Sunday, January 15, 2017

Defining Success

Members of a critique group I’ve been leading for more than ten years have asked me to present all day workshops so they can get more in depth information about their writing than just a brief critique a couple of times a month. I asked them what I ought to focus on.

The most common response was, “Anything and everything to do with the writing process.”

I asked for details. “But what do you want to learn? You’re already very good at critiquing, so I don’t have to cover that.”

The result of my questioning showed that they lacked confidence in their abilities as writers and wanted an all day workshop where they could discuss at greater length their struggles to succeed.

And there we run into a different topic altogether: define succeed. For me it originally meant completing a book and having someone read it a like it. When I completed The Prince of Keegan Bay, I submitted it to a writing competition and it won first place. For a little while I felt successful, but then I upped the ante. I couldn’t really be successful unless a publisher wanted it. So with my first prize as a confidence booster, I presented it to a publisher and was gleefully surprised to have it accepted.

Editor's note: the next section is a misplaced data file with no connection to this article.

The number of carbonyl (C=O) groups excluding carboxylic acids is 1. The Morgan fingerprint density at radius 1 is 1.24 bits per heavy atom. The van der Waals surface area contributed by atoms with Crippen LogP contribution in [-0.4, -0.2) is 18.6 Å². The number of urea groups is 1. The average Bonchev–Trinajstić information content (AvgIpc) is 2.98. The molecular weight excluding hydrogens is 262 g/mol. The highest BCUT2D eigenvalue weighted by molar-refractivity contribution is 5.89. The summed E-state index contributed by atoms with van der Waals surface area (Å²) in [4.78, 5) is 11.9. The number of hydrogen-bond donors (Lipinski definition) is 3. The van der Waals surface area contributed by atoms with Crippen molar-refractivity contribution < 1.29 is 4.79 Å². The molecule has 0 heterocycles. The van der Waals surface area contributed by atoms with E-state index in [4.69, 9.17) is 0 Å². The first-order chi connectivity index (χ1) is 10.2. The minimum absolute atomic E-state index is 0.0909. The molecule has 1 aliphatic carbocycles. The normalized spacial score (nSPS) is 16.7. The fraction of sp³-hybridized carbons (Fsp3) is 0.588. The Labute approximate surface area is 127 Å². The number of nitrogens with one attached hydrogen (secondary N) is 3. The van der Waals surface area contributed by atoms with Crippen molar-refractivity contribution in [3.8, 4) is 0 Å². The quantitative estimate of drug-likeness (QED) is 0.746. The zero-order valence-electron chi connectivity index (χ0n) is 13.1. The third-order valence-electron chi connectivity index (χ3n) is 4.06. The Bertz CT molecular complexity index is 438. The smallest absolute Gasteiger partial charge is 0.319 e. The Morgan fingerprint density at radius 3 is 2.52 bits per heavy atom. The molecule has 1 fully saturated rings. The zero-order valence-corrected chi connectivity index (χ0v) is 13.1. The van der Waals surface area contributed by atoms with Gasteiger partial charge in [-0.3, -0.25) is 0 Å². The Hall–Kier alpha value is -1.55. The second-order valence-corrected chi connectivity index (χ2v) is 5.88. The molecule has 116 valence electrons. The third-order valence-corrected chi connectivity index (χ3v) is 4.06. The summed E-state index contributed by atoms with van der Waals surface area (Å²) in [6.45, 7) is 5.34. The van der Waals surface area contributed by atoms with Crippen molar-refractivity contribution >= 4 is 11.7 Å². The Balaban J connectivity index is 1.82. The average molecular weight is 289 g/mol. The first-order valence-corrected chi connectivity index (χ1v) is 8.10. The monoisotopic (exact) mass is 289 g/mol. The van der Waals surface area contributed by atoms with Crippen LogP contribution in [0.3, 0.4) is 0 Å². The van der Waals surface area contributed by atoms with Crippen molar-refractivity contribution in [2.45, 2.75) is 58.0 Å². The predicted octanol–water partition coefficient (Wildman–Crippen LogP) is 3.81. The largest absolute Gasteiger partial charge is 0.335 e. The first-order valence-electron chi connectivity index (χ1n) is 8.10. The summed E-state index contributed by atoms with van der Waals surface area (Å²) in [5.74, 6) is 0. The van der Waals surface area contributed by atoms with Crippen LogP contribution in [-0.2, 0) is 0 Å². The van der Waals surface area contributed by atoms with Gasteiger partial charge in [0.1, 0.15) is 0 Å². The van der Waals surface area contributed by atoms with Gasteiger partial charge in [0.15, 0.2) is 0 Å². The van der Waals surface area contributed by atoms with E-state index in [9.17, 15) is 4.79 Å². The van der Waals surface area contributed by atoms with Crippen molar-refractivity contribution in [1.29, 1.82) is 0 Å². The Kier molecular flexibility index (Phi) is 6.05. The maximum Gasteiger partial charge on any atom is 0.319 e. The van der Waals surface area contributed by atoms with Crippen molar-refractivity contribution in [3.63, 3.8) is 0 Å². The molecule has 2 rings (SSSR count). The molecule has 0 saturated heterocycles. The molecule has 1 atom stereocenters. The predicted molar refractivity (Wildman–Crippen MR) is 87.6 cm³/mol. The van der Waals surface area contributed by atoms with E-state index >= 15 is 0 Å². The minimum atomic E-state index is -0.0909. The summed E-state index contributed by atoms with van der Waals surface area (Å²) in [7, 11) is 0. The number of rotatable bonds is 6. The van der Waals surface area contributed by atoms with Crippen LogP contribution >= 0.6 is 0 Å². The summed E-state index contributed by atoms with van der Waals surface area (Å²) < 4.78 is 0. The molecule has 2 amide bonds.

Seven books later, I’ve run into a stumbling block. I submitted a story which was accepted, but when the editor read it, she found several plot flaws. I have been reviewing the problems, understand them, but fixing them is a struggle. The books which have been accepted for publication, and two which I did not submit but self-published, have been chugging along in their sales—no NYT best sellers so far. Now this block has set me back to my first goal: complete a book that my editor can read, like, and then accept. So, my concept of success has come full circle.

I can put together a workshop and help writers construct their stories into a cohesive tale. The genre doesn’t matter, they all need great characters, conflict and plot and to follow a fairly loose, but necessary, storytelling arc. What I can’t do is create their success. They must decide what the word means to them and then set their goals with clearly defined steps. 

Veronica Helen Hart considers herself a reasonably successful author. She takes special delight when readers contact her asking for more stories about particular characters. You can find most of her books at, and all of them on